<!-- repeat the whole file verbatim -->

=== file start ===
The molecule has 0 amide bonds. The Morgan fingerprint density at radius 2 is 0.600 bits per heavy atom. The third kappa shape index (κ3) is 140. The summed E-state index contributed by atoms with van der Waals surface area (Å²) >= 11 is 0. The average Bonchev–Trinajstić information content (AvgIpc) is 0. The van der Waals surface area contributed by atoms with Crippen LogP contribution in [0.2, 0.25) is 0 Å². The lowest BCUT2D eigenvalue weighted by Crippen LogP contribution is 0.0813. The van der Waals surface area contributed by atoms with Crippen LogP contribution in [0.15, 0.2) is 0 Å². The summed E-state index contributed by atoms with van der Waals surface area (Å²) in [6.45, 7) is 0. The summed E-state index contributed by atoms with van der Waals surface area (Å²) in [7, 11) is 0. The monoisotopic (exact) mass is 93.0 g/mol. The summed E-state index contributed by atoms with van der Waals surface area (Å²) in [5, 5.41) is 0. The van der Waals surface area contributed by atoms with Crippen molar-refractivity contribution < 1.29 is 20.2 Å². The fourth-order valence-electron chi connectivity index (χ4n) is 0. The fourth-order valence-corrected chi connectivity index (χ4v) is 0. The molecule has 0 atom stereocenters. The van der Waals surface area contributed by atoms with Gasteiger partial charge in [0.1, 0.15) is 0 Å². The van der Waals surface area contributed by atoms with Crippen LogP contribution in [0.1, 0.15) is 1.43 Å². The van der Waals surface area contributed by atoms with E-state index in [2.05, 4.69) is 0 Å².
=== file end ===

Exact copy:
The molecule has 0 amide bonds. The Morgan fingerprint density at radius 2 is 0.600 bits per heavy atom. The third kappa shape index (κ3) is 140. The summed E-state index contributed by atoms with van der Waals surface area (Å²) >= 11 is 0. The average Bonchev–Trinajstić information content (AvgIpc) is 0. The van der Waals surface area contributed by atoms with Crippen LogP contribution in [0.2, 0.25) is 0 Å². The lowest BCUT2D eigenvalue weighted by Crippen LogP contribution is 0.0813. The van der Waals surface area contributed by atoms with Crippen LogP contribution in [0.15, 0.2) is 0 Å². The summed E-state index contributed by atoms with van der Waals surface area (Å²) in [6.45, 7) is 0. The summed E-state index contributed by atoms with van der Waals surface area (Å²) in [7, 11) is 0. The monoisotopic (exact) mass is 93.0 g/mol. The summed E-state index contributed by atoms with van der Waals surface area (Å²) in [5, 5.41) is 0. The van der Waals surface area contributed by atoms with Crippen molar-refractivity contribution < 1.29 is 20.2 Å². The fourth-order valence-electron chi connectivity index (χ4n) is 0. The fourth-order valence-corrected chi connectivity index (χ4v) is 0. The molecule has 0 atom stereocenters. The van der Waals surface area contributed by atoms with Gasteiger partial charge in [0.1, 0.15) is 0 Å². The van der Waals surface area contributed by atoms with Crippen LogP contribution in [0.1, 0.15) is 1.43 Å². The van der Waals surface area contributed by atoms with E-state index in [2.05, 4.69) is 0 Å².